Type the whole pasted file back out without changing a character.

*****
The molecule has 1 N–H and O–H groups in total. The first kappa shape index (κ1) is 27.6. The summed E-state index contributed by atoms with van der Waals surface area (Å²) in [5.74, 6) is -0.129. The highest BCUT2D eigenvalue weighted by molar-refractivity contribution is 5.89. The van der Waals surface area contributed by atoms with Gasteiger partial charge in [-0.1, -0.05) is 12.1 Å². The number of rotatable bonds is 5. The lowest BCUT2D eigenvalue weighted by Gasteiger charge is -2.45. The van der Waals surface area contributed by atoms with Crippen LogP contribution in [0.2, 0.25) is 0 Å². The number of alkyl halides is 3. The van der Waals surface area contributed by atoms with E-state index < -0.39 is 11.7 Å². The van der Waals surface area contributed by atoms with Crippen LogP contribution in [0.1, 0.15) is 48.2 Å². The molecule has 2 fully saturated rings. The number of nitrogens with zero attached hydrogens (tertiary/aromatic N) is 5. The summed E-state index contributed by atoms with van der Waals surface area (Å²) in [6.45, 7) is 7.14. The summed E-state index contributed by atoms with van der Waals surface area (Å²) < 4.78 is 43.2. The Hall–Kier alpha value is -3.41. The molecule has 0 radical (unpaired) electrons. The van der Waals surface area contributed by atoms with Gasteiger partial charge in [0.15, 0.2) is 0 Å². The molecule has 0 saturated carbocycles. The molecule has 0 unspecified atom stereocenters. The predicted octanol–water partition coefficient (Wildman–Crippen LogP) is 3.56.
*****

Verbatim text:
The molecule has 1 N–H and O–H groups in total. The first kappa shape index (κ1) is 27.6. The summed E-state index contributed by atoms with van der Waals surface area (Å²) in [5.74, 6) is -0.129. The highest BCUT2D eigenvalue weighted by molar-refractivity contribution is 5.89. The van der Waals surface area contributed by atoms with Gasteiger partial charge in [-0.1, -0.05) is 12.1 Å². The number of rotatable bonds is 5. The lowest BCUT2D eigenvalue weighted by Gasteiger charge is -2.45. The van der Waals surface area contributed by atoms with Crippen LogP contribution in [0.2, 0.25) is 0 Å². The number of alkyl halides is 3. The van der Waals surface area contributed by atoms with E-state index < -0.39 is 11.7 Å². The van der Waals surface area contributed by atoms with Crippen LogP contribution in [0.1, 0.15) is 48.2 Å². The molecule has 2 fully saturated rings. The number of nitrogens with zero attached hydrogens (tertiary/aromatic N) is 5. The summed E-state index contributed by atoms with van der Waals surface area (Å²) in [6.45, 7) is 7.14. The summed E-state index contributed by atoms with van der Waals surface area (Å²) < 4.78 is 43.2. The Hall–Kier alpha value is -3.41. The molecule has 0 radical (unpaired) electrons. The van der Waals surface area contributed by atoms with Gasteiger partial charge in [0.15, 0.2) is 0 Å². The molecule has 0 saturated carbocycles. The molecule has 0 unspecified atom stereocenters. The predicted octanol–water partition coefficient (Wildman–Crippen LogP) is 3.56.